Women in STEM: Celebrating Influential Figures on this International Holiday

Women in STEM: Celebrating Influential Figures on this International Holiday

Communities around the world celebrate February 11th as the International Day of Women and Girls in Science. With the goal of highlighting women in STEM (science, technology, engineering, and math), this holiday also serves as a candid reminder that gender stereotypes still exist.

One of many women in STEM working in a laboratory setting

Fortunately, many strong and influential researchers in STEM fields have shattered glass ceilings by making revolutionary discoveries and achieving some of the highest honors.

Here’s everything you need to know about women and girls in science!

Influential Women in STEM

Although women throughout history have driven scientific progress, it wasn't until the 20th century that they regularly found their way into STEM fields. Since then, countless other brave professionals have made significant leaps in science and technology.

Mae Jemison

Certainly an influential figure and role model, Mae Jemison has worked to help others and promote innovation for most of her life. After receiving a Doctorate in Medicine from Cornell in 1981, Jemison served in the Peace Corps as a Medical Officer.

In 1987, Jemison took on a new challenge when she applied to NASA’s astronaut program. After years of hard work and preparation, she became the first African-
American woman to go to space on a mission in 1992.

Carol Greider

As a graduate student pursuing a Ph.D. in 1984, Carol Greider worked under Dr. Elizabeth Blackburn at the University of California – Berkeley. Together, these two women in STEM discovered telomerase, a revolutionary genetic enzyme.

In 2009, Dr. Elizabeth Blackburn and now-Dr. Carol Greider would share the Nobel Prize in Physiology or Medicine for their discovery more than two decades prior.

Faiza Mohammed al-Kharafi

Faiza Mohammed al-Kharafi is a Kuwaiti chemist who champions education. In 1993, al-Karafi would be named president of Kuwait University to head up to reconstruction in the aftermath of the First Gulf War. Her appointment made her the first female president of any Middle Eastern university.

In addition to her impressive academic career, al-Kharafi also works for causes like sustainability, innovation, and women in STEM. Her passion and hard work have earned her spots on the boards of organizations like the Kuwait Foundation of the Advancement of Science and the Kuwait-MIT Center for Natural Resources and the Environment.

Katherine Jin

During the height of the Ebola crisis in 2014, Katherine Jin attended Columbia University. When she learned more about the virus, she realized she couldn’t really do much from her virology classroom.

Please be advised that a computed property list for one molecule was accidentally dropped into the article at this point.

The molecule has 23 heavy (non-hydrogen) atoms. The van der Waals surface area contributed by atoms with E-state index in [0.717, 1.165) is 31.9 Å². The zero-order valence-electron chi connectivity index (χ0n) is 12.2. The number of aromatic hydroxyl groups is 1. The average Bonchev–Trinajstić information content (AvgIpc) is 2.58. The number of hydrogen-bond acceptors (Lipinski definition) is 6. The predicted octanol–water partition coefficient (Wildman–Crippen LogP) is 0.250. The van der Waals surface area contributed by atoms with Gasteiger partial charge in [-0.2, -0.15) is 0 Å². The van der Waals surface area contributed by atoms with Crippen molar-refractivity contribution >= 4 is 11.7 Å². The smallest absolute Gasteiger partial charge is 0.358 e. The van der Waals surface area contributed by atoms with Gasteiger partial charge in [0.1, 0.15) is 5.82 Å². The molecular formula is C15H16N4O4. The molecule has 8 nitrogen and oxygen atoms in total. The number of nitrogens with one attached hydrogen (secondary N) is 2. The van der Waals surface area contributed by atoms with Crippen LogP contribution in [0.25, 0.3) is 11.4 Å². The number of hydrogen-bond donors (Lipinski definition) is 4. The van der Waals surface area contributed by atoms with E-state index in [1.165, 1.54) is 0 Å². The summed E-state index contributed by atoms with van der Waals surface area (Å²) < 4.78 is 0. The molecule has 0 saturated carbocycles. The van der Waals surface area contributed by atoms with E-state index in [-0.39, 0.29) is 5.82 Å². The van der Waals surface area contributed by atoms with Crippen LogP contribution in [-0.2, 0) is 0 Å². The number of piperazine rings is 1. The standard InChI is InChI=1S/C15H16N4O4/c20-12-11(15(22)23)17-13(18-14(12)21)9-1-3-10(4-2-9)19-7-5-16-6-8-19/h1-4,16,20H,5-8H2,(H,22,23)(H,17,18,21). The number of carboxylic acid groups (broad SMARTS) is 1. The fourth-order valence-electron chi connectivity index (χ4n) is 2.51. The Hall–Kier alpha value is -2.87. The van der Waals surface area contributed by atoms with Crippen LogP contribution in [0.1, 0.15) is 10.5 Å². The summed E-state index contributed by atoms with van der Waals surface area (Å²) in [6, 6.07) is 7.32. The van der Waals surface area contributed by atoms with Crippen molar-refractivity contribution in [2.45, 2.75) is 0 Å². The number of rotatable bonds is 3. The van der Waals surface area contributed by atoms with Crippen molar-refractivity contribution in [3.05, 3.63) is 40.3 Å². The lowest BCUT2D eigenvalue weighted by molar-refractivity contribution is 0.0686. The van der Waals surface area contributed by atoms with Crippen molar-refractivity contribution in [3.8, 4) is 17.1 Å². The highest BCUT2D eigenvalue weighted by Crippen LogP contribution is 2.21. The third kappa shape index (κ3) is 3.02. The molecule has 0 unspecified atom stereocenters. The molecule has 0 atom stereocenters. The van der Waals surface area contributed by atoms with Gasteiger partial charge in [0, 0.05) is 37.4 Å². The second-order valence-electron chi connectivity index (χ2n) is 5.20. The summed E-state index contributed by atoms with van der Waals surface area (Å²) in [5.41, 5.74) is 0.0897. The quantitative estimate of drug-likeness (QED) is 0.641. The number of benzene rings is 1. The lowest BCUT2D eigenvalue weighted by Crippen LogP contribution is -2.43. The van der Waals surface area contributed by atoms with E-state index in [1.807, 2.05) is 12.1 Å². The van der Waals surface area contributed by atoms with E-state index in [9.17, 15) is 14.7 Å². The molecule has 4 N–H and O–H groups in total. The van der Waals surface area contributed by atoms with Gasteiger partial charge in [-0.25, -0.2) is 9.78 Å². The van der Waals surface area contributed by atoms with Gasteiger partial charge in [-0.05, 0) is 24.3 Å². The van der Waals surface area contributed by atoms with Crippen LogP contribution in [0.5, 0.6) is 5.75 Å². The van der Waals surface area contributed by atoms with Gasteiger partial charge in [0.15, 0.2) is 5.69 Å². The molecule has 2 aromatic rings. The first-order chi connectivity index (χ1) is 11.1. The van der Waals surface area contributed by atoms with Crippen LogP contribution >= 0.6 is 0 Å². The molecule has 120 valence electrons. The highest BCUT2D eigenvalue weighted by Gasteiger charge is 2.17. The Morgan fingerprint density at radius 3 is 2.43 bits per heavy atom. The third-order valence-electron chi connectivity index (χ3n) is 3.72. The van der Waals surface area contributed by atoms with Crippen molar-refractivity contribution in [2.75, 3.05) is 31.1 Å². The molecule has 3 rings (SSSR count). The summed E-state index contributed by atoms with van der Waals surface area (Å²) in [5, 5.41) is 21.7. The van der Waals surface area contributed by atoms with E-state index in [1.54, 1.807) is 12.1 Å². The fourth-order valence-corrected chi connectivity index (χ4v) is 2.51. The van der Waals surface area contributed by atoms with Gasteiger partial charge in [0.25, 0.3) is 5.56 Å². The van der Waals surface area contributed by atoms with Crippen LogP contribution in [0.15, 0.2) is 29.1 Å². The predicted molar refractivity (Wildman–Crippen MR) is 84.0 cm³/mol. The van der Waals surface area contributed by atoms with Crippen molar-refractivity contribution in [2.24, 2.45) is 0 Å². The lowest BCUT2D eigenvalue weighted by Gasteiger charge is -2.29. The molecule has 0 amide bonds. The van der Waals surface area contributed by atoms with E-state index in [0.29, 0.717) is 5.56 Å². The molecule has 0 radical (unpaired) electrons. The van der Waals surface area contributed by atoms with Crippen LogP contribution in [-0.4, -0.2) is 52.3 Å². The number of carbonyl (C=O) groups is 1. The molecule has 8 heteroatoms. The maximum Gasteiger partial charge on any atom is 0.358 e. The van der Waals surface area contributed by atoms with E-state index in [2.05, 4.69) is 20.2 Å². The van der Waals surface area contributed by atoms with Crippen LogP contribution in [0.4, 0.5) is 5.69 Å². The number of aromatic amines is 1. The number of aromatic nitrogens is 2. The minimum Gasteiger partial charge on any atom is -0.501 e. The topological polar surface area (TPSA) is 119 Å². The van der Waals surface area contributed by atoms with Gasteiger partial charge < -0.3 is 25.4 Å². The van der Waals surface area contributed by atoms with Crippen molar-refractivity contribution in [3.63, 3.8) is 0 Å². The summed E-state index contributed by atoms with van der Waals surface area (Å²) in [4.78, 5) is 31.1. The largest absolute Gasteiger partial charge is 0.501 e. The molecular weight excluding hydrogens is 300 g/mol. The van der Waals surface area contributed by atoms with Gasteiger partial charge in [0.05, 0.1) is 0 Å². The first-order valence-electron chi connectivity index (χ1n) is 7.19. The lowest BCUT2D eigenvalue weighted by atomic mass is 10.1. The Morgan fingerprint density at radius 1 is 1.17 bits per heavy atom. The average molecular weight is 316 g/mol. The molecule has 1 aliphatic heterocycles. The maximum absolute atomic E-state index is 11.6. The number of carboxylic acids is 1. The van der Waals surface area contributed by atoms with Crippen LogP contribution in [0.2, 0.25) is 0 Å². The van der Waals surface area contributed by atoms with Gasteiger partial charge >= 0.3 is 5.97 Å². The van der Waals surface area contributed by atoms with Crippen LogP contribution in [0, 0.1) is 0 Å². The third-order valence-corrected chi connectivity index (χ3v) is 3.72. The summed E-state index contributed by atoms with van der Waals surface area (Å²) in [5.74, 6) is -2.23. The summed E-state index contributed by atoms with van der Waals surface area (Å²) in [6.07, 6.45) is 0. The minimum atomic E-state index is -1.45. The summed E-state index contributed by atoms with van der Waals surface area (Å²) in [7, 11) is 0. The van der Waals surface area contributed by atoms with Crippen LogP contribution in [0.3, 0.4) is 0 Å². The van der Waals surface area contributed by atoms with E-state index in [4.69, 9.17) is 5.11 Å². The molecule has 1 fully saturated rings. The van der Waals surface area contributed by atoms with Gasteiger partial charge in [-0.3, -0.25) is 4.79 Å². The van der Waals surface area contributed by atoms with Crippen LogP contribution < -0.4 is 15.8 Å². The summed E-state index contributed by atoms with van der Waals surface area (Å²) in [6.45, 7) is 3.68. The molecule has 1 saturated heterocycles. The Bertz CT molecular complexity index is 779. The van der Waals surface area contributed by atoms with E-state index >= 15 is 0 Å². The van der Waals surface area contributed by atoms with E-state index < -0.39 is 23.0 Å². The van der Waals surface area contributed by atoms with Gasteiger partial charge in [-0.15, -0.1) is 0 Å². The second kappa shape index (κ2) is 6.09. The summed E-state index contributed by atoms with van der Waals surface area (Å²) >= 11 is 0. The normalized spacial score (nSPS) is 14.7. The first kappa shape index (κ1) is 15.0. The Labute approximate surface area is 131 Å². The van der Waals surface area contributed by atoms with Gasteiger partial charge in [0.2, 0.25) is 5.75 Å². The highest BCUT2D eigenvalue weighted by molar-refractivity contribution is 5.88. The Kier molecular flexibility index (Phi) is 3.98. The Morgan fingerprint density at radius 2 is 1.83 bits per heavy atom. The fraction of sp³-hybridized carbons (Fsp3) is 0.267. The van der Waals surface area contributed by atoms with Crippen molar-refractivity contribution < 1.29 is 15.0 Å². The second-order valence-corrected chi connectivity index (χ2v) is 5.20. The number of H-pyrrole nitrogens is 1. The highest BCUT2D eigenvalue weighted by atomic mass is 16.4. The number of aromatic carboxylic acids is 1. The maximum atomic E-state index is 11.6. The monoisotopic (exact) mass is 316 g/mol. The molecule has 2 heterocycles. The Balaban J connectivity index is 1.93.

Video courtesy of the United Nations

While still in school, Jin and a few of her colleagues developed a product called Highlight — a colored disinfectant powder to help professionals adequately clean surfaces. During their senior year, a grant of more than $500,000 enabled them to finish Highlight and go to West Africa to put it in action.

Jane Luu

In the wake of the Vietnam War, Jane Luu and her family moved to Southern California. After high school, she attended Stanford University and eventually MIT, where she received her Ph.D. in Planetary Astronomy.

Luu’s crowning achievement came in 1992 when she worked with her mentor, David Jewitt, to discover the Kuiper Belt. As a result of this discovery, Luu was awarded the Shaw Prize and the Kavli Prize — two of the most prestigious awards in astrophysics.

Alison Miller

Homeschooled in upstate New York, Alison Miller excelled at math from a young age. Eventually, her skill and hard work won her a spot on the U.S. team at the International Mathematical Olympiad in 2004. In that competition, Miller won the gold medal and became the first American woman ever to do so.

Since then, Miller has continued in the pursuit of her passion: mathematics. After attending Harvard as an undergraduate, she studied at Cambridge University for a year and then earned her Ph.D. from Princeton.

The Future of Women in STEM

Since the dawn of time, men and women have been making scientific progress. However, women’s contributions have only been truly recognized in the last 100 years. Over the last century, many women in STEM have seen success, but they’ve had to fight sexism to do so.

“To rise to the challenges of the 21st century, we need to harness our full potential. That requires dismantling gender stereotypes.” António Guterres, UN Secretary-General

The world faces many scientific challenges, not the least of which is climate change. We should be able to focus wholly on the issue without being distracted by antiquated racist, sexist, and other prejudiced biases.

For more on empowering scientists and sustainable change, follow us on social media!


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